During National Composites Week, we highlight the disruptive potential of lightweight, noncorrosive materials.
By Angie Schmitt
Ken Sweeney, president and chief engineer at AIT Manufacturing, stands back as a worker oversees the first step of the composite rebar manufacturing process.
At a factory in North Randall, Ohio, something is happening that has the potential to revolutionize public infrastructure.
Along a small assembly line, fiberglass threads are treated with an epoxy before being baked in an oven.
What emerges is rebar that is as strong as steel, but many times lighter. A woman like myself can easily lift a 16-foot rod with one hand over my head.
“The bar is noncorrosive and it’s high strength,” says Ken Sweeney, president and chief engineer at AIT Composites, a Maine-based company which operates this plant and two others. “It’s stronger than steel.”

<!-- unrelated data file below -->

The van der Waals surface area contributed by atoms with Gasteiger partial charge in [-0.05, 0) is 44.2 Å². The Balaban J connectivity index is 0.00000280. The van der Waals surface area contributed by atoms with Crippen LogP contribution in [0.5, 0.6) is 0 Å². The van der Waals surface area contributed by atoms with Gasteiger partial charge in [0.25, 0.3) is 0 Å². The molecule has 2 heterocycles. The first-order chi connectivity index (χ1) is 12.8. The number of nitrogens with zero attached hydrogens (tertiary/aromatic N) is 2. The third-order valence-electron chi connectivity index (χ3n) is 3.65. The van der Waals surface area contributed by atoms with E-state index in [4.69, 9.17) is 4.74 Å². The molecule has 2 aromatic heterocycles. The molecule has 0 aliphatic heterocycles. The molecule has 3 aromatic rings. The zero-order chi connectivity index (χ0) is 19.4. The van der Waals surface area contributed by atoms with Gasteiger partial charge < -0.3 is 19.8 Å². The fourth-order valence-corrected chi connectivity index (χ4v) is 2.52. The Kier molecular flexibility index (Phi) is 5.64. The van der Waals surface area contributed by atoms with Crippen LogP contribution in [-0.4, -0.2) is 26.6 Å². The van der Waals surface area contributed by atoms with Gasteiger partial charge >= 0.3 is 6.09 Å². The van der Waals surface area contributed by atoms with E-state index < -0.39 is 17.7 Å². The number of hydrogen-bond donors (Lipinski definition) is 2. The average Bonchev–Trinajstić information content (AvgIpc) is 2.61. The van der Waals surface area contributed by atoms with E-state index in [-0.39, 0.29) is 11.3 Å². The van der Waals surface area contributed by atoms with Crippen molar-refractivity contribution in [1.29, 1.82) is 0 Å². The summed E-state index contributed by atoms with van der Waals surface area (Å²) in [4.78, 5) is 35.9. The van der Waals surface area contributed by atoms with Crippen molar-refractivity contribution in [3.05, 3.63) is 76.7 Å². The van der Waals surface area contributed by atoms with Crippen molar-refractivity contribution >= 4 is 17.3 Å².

It’s also much more sustainable than the alternative — steel rebar. It’s much easier to produce and cheaper to transport.
“The energy use is fairly minimal,” added Sweeney.
In honor of National Composites Week this week, we wanted to highlight AIT Composites as an example of the work companies are doing to unleash the enormous potential of composite materials. Work that will
Not only is the company manufacturing rebar that can be used in a variety of construction contexts, between their three factories they’re also making everything from utility poles to bridge superstructures out of the lightweight, super-strong, non-corrosive material.
The Grist Mill Bridge, for example, in Hamden, Maine, which was constructed using AIT composite girders, is expected to last 100 years. Project leaders say not only does the material offer long term advantages, it’s easy to work with and reduces construction time.
“We are solutions providers, particularly in infrastructure,” Sweeney said. “The market is huge.”